Previous Challenge Entry (Level 3 - Advanced)
Topic: Conversation (face to face) (10/07/10)
TITLE: Unanswered Questions
By Dana McReynolds
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When Julie received the first email, she was certain it was a cruel joke. Memories of middle school flooded her mind, the mean girls who taunted her because she was different. Julie could still hear their laughter today, asking the questions that plagued her childhood.
“Where’d you get such dark skin, Julie?”
“Did your mom leave you on a doorstep?”
“Why would she give you away? Maybe you weren’t cute enough.”
Julie shook her head. No, surely no one would contact her pretending to be her mother. She had not spoken to those girls in years. They were all adults and Julie had faith that everyone had grown up and moved on from childish teasing.
After a series of emails, Julie was convinced that it was, in fact, her birth mother. Although her mother had no contact with the adoptive family as Julie was growing up, she knew who they were and got their blessing long ago to find Julie when she was an adult. The emails were mostly factual; dates, places and events of long ago. The final email was the one that kept Julie awake at night, the chance to meet face-to-face and get personal.
Although Julie was blessed with loving parents, she had always imagined this meeting with her birth mother. The conversation varied at different stages in her life.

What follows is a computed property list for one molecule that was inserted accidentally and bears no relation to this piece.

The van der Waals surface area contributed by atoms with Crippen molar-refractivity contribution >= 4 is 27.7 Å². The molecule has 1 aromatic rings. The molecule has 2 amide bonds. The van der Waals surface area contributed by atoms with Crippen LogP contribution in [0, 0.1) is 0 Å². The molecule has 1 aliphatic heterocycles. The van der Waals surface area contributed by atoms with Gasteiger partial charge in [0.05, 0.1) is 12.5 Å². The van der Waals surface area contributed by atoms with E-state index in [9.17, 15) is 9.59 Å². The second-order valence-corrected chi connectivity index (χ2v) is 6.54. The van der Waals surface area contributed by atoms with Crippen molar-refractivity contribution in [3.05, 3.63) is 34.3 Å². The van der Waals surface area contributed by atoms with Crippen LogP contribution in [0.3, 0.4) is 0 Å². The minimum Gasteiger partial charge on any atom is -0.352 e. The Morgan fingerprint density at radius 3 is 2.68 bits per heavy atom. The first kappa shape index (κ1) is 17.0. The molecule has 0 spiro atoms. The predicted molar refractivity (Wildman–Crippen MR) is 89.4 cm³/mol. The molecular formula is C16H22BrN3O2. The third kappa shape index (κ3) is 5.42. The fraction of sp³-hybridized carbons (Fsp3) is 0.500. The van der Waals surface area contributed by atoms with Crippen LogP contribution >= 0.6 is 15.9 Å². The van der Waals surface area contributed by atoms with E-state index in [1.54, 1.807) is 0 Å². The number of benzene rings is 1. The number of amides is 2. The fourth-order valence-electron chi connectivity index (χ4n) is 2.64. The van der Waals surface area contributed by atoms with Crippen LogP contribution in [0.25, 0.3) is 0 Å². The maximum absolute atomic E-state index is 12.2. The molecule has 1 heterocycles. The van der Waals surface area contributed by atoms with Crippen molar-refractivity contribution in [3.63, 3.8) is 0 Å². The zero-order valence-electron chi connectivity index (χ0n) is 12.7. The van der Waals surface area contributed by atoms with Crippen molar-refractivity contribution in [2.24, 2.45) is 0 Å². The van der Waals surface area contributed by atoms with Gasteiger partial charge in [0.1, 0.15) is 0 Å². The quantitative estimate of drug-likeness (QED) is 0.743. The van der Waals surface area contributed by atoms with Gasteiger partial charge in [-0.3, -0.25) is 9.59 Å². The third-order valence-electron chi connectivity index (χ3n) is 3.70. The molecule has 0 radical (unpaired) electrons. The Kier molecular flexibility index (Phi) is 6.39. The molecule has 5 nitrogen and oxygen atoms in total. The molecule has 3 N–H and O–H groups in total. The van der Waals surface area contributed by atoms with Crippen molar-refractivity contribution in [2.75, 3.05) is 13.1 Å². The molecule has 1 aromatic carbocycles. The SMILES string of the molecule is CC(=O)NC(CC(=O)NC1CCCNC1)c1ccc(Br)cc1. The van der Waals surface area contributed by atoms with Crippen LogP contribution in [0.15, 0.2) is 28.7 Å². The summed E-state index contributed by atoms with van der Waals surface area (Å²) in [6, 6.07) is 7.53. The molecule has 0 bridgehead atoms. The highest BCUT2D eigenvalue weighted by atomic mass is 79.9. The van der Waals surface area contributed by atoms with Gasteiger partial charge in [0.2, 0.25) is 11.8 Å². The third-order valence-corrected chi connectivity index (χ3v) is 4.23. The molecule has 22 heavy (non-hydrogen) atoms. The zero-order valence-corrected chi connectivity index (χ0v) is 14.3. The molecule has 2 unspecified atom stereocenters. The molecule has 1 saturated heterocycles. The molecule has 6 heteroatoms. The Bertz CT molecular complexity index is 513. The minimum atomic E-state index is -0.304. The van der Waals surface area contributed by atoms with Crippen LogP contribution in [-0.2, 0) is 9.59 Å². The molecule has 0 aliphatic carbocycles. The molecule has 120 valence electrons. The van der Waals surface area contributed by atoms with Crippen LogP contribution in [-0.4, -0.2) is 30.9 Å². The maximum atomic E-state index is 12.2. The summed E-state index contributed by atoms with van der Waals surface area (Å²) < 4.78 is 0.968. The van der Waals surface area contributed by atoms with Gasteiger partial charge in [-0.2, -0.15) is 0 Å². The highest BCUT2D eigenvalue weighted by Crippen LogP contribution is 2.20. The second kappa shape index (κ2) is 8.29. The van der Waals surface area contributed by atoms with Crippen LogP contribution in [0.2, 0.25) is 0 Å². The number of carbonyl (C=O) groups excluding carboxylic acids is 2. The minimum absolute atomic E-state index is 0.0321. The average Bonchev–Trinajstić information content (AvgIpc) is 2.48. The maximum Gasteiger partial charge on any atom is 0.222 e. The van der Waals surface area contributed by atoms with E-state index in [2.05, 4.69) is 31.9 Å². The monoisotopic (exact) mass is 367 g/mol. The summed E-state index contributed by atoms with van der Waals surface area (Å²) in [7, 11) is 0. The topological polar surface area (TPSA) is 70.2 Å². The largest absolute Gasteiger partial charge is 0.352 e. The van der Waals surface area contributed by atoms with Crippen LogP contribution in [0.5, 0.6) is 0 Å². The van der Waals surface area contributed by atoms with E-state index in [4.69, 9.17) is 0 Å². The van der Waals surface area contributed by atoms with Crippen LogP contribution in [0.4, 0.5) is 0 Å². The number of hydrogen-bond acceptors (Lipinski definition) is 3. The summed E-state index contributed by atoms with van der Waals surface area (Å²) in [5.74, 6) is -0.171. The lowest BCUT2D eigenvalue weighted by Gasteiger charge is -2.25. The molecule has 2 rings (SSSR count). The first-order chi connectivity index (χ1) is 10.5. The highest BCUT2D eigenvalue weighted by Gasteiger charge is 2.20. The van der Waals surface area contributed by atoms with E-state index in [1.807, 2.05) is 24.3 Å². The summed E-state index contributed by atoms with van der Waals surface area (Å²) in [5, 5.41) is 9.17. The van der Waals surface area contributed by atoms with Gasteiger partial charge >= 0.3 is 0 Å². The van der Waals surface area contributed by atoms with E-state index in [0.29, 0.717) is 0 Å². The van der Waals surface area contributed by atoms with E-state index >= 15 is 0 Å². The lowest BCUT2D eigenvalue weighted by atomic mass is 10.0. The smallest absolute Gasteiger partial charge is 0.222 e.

There was the little girl in her who just wanted to ask, “Did I do something wrong?”
The awkward adolescent who needed to know, “Was I not good enough?”
The angry teenager who wanted to scream, “I hate you!”
The soon-to-be mother who wondered, “Did you even hold me in your arms?”
Julie spent a sleepless night rehearsing the conversation. She practiced in front of the mirror. She even wrote out a page of talking points. Fearful of being overcome with emotion, Julie wanted to be prepared. This could be her only chance to have all the questions answered. She was certain she had it all planned out on her drive to the meeting.
The bell rang as she opened the door to the coffee shop. Julie stopped short when she saw one lone patron sitting at a table. That had to be her. She approached the woman and spoke a timid hello.
The older lady stood and offered her hand. As Julie looked into a set of familiar brown eyes etched with pain, she knew she wasn’t the only person who had suffered. While she had always wondered how her life could have been different, she was struck with the realization that it could have been drastically cut short. Suddenly she knew there was just one thing she needed to say, the questions could wait.
“Thank you. Thank you for giving me life.”
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